Growing up, I feel in love with a woman who is an actress with red hair, a great smile, and an infectious laugh. That is the one and only Mrs. Julia Roberts.
I jokingly say, if she were to ask me to marry her, I would. In reflecting on today’s Gospel, I came across a commentary that used Julia Robert’s portrayal of Erin Brockovich, a former beauty queen, now twice divorced with three children, who begins to work for a local law firm with now real experience, as a researcher for a case. The film is called Erin Brockovich. During the film Julia Roberts visits plaintiff after plaintiff, family after family in this small town of Hinkley, California and finds that the effects of the local gas company’s industrial pollution in the water supply have been covered up for years and that over 600 people have aliments because of it. She deals with the victims personally and they feel she is a friend. She possesses Good Shepherd qualities: she knows her clients (the sheep), genuinely cares for them, and generously sacrifices for them.
Later in the film a hired professional law firm comes into the picture, but they do not know the clients (the sheep). The professional law firm only cares about the facts about the sheep and the sheep are reluctant to even speak with them, after they have already spoken with Erin. When Erin’s knowledge of the sheep are challenged by the professional law firm, Erin amazes everyone by firing off the names, phone numbers, and details of each plaintiff from memory.
Julia Roberts and her boss in one way lay down their loves for the people of Hinkley, California: all of legal costs for the case spreads their local firm very thin and working round-the-clock takes Erin out of touch with both her boyfriend and her kids. Erin's kids resent the lack of attention from her and her attempts to explain the merits of what she is doing to her eldest son are futile, but, one day her eldest son happens across one of the many documents pertaining to the case. He reads of a child his own age who is very ill, and knowing that Erin's work will help this child, asks her why the child's mother cannot provide him with the help he needs. When Erin explains that it is because the child's mother is also very ill, her son, for the first time, appreciates the nature and importance of his mom’s work. Sorry if am about to spoil the end of the movie for you, but in the end Erin Brockovich wins the case, settling for $333 million which the largest settlement ever in a direct-action lawsuit in US history.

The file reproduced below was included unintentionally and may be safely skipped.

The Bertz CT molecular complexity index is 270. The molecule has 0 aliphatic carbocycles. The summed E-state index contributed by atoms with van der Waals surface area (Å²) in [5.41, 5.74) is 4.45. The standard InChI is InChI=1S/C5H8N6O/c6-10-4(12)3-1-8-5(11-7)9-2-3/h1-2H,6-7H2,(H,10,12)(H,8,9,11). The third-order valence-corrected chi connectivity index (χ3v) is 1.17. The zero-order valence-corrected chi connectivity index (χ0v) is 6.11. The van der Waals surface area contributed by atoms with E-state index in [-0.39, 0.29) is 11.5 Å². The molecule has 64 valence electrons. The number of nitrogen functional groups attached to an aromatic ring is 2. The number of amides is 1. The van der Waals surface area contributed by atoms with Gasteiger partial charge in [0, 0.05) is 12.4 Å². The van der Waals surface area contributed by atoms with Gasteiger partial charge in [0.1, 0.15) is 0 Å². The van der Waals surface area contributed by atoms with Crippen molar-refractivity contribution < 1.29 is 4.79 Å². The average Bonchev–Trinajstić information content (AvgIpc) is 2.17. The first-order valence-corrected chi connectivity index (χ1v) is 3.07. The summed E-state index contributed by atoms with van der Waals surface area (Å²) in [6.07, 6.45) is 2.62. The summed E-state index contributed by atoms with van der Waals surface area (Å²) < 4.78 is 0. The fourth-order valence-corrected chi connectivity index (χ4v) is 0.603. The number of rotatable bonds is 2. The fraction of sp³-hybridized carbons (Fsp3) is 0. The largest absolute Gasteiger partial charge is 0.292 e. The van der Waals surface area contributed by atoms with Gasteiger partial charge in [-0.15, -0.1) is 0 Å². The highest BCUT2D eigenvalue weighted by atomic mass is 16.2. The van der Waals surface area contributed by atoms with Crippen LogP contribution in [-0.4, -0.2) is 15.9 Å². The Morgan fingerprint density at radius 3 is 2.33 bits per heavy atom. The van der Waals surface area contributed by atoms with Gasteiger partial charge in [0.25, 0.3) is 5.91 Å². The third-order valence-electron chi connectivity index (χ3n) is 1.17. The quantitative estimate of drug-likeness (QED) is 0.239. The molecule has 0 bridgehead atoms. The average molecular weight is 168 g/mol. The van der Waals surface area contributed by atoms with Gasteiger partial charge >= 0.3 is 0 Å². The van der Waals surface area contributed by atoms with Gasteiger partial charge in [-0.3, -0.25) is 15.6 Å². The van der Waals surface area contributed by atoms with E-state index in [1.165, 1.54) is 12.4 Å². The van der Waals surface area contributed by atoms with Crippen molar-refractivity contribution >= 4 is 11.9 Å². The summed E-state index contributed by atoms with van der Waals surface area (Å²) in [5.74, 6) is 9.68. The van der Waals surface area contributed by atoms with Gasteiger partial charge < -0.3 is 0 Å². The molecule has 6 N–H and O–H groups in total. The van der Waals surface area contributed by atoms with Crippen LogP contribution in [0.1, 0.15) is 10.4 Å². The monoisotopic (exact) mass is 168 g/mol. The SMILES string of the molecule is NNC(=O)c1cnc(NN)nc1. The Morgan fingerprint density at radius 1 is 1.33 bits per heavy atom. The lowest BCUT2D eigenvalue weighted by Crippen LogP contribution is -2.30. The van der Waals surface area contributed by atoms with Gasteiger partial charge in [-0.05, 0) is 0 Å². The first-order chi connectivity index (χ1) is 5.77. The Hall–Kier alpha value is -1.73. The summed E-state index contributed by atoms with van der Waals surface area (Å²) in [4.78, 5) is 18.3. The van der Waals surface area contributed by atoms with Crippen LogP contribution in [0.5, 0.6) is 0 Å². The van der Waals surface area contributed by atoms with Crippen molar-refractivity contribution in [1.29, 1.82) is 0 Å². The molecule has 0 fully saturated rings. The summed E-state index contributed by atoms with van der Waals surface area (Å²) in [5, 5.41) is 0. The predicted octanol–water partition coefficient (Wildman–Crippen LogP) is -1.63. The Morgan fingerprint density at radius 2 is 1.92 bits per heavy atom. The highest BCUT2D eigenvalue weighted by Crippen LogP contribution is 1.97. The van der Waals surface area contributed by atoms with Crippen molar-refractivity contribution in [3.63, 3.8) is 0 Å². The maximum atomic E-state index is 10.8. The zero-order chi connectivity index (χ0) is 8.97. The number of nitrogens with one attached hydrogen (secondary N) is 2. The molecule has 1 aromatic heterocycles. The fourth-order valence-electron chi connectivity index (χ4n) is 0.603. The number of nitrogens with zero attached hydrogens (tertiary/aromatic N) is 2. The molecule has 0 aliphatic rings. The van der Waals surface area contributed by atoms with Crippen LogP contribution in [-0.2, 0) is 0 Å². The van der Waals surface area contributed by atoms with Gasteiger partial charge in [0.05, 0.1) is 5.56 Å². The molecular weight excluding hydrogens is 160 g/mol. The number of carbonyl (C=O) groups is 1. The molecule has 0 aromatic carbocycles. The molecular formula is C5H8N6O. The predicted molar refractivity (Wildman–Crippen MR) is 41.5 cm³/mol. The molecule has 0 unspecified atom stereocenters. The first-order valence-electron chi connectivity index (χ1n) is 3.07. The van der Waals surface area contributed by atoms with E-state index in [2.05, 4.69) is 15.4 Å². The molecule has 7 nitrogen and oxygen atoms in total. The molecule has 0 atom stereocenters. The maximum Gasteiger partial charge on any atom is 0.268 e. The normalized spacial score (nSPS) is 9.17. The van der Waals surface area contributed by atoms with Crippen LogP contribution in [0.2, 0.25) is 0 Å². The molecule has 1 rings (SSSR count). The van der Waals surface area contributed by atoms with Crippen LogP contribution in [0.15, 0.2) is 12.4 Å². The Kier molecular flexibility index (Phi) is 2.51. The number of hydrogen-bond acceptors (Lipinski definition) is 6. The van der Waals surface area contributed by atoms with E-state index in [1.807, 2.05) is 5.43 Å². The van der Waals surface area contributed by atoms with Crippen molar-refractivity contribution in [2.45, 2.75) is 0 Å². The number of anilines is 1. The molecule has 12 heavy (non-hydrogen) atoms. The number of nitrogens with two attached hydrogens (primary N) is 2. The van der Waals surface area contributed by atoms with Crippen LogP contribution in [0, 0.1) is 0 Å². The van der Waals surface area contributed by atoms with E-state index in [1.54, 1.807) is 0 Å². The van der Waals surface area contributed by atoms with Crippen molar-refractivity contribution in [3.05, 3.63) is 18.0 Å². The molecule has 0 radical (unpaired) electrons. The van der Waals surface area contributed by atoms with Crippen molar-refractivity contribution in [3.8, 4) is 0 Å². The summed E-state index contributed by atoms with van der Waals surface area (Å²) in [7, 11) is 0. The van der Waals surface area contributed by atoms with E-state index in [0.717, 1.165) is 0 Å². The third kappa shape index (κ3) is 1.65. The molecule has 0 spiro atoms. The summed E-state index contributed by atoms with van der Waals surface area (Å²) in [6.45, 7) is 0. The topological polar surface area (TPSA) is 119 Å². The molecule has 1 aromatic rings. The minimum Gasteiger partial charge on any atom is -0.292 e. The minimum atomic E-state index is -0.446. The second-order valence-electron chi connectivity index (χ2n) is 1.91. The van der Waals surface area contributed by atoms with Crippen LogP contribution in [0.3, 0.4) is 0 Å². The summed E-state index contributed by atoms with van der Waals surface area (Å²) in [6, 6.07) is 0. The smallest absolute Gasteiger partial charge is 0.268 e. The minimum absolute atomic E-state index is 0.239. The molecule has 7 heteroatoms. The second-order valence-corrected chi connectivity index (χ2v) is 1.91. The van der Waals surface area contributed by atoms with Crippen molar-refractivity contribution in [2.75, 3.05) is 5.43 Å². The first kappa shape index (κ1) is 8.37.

Today is Good Shepherd Sunday, a day in which the Church publically fulfills the Lord’s instruction: “Pray the Lord of the harvest to send laborers into his harvest.” It is a day where we remember and pray for the men and women, young and old to hear and respond generously to the Lord’s call to the priesthood, diaconate, and religious life. When I think of Jesus as the Good Shepherd, I picture him all dressed in white, nicely groomed, with a sheep around his neck, a bunch of other sheep around his feet. For me it is a very distant image of Jesus as the Good Shepherd. I want to see Jesus dirty and disheveled hugging and playing with the sheep. As Pope Francis says, we are supposed to take on the “smell of the sheep.” Priests are to be with the people, to closely identify with the trials of life.
Erin Brockovich, was a dirty and disheveled Good Shepherd hugging and playing with the sheep and so was Jesus. Know that the Jesus that you and I believe in and profess as our Savior, is one who knows us and calls us “the children of God”. Jesus is one who literally laid down his life for us. Jesus, the Good Shepherd leads, guides, and influences us as his sheep, not like an outsider, but as one who took on flesh like you and me. Pray that Fr. Phillip, Fr. Richard, Fr. Michael, Fr. Bob, all of the Sisters, and I may be your good shepherds who take on the “smell of the sheep.”
Fourth Sunday of Easter Homily
April 26, 2015
St. Peter's Church
Point Pleasant Beach, NJ